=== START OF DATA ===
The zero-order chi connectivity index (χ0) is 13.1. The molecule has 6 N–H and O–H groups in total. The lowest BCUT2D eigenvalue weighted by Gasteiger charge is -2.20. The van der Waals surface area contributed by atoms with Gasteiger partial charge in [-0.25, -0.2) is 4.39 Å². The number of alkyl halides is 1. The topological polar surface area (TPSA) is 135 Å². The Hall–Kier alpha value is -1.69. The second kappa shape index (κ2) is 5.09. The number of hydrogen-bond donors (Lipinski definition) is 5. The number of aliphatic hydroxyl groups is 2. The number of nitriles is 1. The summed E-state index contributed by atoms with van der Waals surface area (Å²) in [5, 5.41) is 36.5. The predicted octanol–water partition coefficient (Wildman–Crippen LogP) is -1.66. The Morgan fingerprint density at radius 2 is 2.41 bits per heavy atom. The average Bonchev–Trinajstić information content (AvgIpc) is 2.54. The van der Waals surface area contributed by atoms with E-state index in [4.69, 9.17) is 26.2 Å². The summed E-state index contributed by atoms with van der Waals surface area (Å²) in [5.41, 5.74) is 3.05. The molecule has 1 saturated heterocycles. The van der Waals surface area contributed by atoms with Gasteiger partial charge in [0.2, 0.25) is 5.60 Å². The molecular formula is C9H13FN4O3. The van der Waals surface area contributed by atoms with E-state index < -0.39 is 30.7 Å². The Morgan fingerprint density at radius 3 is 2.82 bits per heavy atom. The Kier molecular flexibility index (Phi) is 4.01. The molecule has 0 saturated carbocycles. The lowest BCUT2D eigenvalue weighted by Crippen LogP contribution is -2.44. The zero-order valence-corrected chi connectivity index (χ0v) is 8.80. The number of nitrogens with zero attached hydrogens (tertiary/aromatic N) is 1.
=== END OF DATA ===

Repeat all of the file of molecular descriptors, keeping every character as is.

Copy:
The zero-order chi connectivity index (χ0) is 13.1. The molecule has 6 N–H and O–H groups in total. The lowest BCUT2D eigenvalue weighted by Gasteiger charge is -2.20. The van der Waals surface area contributed by atoms with Gasteiger partial charge in [-0.25, -0.2) is 4.39 Å². The number of alkyl halides is 1. The topological polar surface area (TPSA) is 135 Å². The Hall–Kier alpha value is -1.69. The second kappa shape index (κ2) is 5.09. The number of hydrogen-bond donors (Lipinski definition) is 5. The number of aliphatic hydroxyl groups is 2. The number of nitriles is 1. The summed E-state index contributed by atoms with van der Waals surface area (Å²) in [5, 5.41) is 36.5. The predicted octanol–water partition coefficient (Wildman–Crippen LogP) is -1.66. The Morgan fingerprint density at radius 2 is 2.41 bits per heavy atom. The average Bonchev–Trinajstić information content (AvgIpc) is 2.54. The van der Waals surface area contributed by atoms with E-state index in [4.69, 9.17) is 26.2 Å². The summed E-state index contributed by atoms with van der Waals surface area (Å²) in [5.41, 5.74) is 3.05. The molecule has 1 saturated heterocycles. The van der Waals surface area contributed by atoms with Gasteiger partial charge in [0.2, 0.25) is 5.60 Å². The molecular formula is C9H13FN4O3. The van der Waals surface area contributed by atoms with E-state index < -0.39 is 30.7 Å². The Morgan fingerprint density at radius 3 is 2.82 bits per heavy atom. The Kier molecular flexibility index (Phi) is 4.01. The molecule has 0 saturated carbocycles. The lowest BCUT2D eigenvalue weighted by Crippen LogP contribution is -2.44. The zero-order valence-corrected chi connectivity index (χ0v) is 8.80. The number of nitrogens with zero attached hydrogens (tertiary/aromatic N) is 1.